Wednesday, October 3, 2012

Why My Sweet Acidic Pie is Better than Yours*

The Mister turned 40 last week and, having no baking time to attempt a Lord Baltimore follow up to last year's Lady Baltimore Cake (pictured here), I baked him a key lime pie.
The Mister's parents were in town to enjoy the key lime pie with us and MiL commented that I bake a really good key lime pie.
I do.  (False modesty is not my thing).
Which started me wondering, "Why is my key lime pie better than many others, when I follow the very basic egg yolks, lime juice, sweetened condensed milk in a graham cracker crust recipe?"
Since this is acid year and since we did not go into "the city" for ceviche as planned, so I can't write about that, I'll share my key lime thoughts here.
  1.  I don't add anything to lighten or stabilize. Key lime pie is not chiffon pie.
  2. I squeeze real limes (and, in this case, 14 itty-bitty key limes)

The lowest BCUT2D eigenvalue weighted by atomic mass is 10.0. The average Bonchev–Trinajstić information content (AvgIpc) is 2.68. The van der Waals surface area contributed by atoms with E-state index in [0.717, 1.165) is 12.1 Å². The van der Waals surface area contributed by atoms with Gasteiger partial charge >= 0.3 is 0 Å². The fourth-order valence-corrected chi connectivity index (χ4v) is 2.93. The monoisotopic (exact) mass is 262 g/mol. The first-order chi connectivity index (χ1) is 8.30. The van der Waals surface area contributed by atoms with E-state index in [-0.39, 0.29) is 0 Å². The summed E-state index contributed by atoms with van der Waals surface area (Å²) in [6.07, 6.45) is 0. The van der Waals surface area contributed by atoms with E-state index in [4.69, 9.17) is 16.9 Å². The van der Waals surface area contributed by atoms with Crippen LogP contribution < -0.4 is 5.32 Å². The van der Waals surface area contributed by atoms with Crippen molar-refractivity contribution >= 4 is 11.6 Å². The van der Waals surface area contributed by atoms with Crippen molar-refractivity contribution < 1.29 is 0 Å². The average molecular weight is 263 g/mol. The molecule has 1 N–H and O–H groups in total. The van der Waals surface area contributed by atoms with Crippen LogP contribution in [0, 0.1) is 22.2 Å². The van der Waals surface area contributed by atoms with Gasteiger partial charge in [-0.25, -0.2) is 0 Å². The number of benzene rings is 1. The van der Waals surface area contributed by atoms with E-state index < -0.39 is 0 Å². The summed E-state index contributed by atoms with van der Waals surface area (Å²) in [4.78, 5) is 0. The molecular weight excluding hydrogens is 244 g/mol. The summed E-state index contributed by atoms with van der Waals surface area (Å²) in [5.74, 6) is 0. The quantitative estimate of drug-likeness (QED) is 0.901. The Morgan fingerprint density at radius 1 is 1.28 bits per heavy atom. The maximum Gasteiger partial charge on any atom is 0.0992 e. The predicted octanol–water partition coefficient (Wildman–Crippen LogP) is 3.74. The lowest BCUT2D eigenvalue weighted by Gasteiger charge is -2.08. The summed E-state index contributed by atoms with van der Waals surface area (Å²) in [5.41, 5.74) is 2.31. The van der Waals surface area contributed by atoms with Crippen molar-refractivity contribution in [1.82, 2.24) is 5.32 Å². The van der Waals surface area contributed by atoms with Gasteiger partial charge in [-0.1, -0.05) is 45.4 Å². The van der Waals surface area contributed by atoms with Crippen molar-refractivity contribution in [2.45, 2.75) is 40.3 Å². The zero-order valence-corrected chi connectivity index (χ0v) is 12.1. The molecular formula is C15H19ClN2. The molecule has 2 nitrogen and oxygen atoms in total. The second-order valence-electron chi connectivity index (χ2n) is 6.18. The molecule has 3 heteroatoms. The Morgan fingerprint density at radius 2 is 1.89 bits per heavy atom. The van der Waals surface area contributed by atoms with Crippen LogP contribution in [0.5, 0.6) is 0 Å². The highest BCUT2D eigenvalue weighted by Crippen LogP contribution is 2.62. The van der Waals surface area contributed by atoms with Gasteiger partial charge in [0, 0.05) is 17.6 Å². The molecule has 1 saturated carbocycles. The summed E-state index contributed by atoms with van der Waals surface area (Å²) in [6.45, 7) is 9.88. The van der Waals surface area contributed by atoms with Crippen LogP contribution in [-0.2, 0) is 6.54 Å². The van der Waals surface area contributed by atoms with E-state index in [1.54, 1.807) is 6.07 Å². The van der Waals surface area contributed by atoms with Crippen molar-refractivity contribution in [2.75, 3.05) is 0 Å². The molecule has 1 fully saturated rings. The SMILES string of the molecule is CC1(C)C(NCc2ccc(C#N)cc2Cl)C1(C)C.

3. I don't add anything to make it green.  Key Lime pie should be a pale yellow.
  4. This year I used good local eggs.
  5. I make my own graham cracker crust and use real butter in it.
  6. I pay close attention to the directions and whip the yolks until the color change happens before adding other ingredients.
  7. I whip cream for the topping and let eaters choose how much they want to add (although my whipped cream needed a bit more sugar and vanilla this year-- I experimented with a little coconut rum in the whipped cream and the result was inferior to the classic).
Hmm, maybe there is something to that mantra from the cooking shows I watch:  simple recipes require good ingredients and attention to detail.
And acid balances sweet and crunchy balances creamy.

*Probably not yours, because you probably don't make key lime pie or you follow the same recipe that I do.  But mine is definitely better than somebody's is.

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